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Names Of Threesome Injunction Celebrities 'PJS' And 'YMA' Still Secret After Judge Postpones Appeal Ruling

They spent the whole day debating PJS and YMA's right to anonymity.

15/04/2016 17:12 | Updated 15 April 2016

A celebrity who secured an injunction to ban publication of his partner's infidelity remains anonymous, after a judge postponed ruling on an appeal until Monday.

Editors from The Sun on Sunday had applied to lift the gag on newspapers from reporting the identities of 'PJS' and 'YMA', as they are referred to in court documents.

But following both an open and closed hearing in the Court of Appeal today, judges delayed adjudication on the matter until Monday afternoon. 

Documents posted on the Ministry of Justice website show the presiding officials, Lord Justice Jackson, Lady Justice King and Lord Justice Simon, will wait to announce if the celebrities at the centre of the scandal can be named and their injunction rescinded. 

Nick Ansell/PA Archive
The decision was delayed today after a hearing at the Royal Courts of Justice, London

Sun publishers News Group Newspapers (NGN) say the ban should go because the man - who can be described only as a showbusiness celebrity and public figure - has been named in articles abroad, notably, in both Scotland and the US.

Gavin Millar QC, representing NGN, told the court today: "Information prohibited by the order has now become available to the public in this jurisdiction via the internet having been published in the United States."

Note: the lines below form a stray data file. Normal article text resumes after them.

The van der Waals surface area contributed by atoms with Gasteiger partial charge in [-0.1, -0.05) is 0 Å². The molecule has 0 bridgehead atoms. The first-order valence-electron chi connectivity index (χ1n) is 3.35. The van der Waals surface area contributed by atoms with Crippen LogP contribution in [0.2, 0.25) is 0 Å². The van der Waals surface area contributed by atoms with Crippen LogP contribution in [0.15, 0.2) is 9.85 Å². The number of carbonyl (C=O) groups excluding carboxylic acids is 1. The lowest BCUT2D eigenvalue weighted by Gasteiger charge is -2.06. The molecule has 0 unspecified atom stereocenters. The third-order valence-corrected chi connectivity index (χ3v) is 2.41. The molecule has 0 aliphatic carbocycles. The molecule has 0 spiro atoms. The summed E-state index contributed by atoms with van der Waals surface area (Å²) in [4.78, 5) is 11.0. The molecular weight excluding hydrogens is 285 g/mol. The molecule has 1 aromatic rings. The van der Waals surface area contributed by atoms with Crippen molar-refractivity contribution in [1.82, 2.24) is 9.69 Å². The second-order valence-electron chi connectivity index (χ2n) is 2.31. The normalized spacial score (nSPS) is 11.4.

He added: "A number of people in this jurisdiction know the information."

But Desmond Browne QC, the lead of PJS's legal team, said anonymity was the only proper "relief" for his client.

He told the court: "What is going to happen if the injunction is lifted is that it will be available to everybody.

"Information will become available to people who have not had the inclination to go online and search for it."

He added: "The media storm would be devastating for [PJS] and for the children if the injunction was lifted."

Browne also confirmed that "remarkable efforts" were being made to remove information from Twitter and Google, after reports PJS's legal team were ordering the search engine giant to remove results that named him

The judges told him in response, though, that it was now too late to stop his client's children finding out about the affair.

Lord Justice Jackson said the identities of those involved was available to "anyone" as he suggested the claimant's fears about the impact on their offspring could no longer stand.

Considering the appeal he accepted that "sooner or later" the youngsters "will learn about this" and added: "Those who are interested already know."

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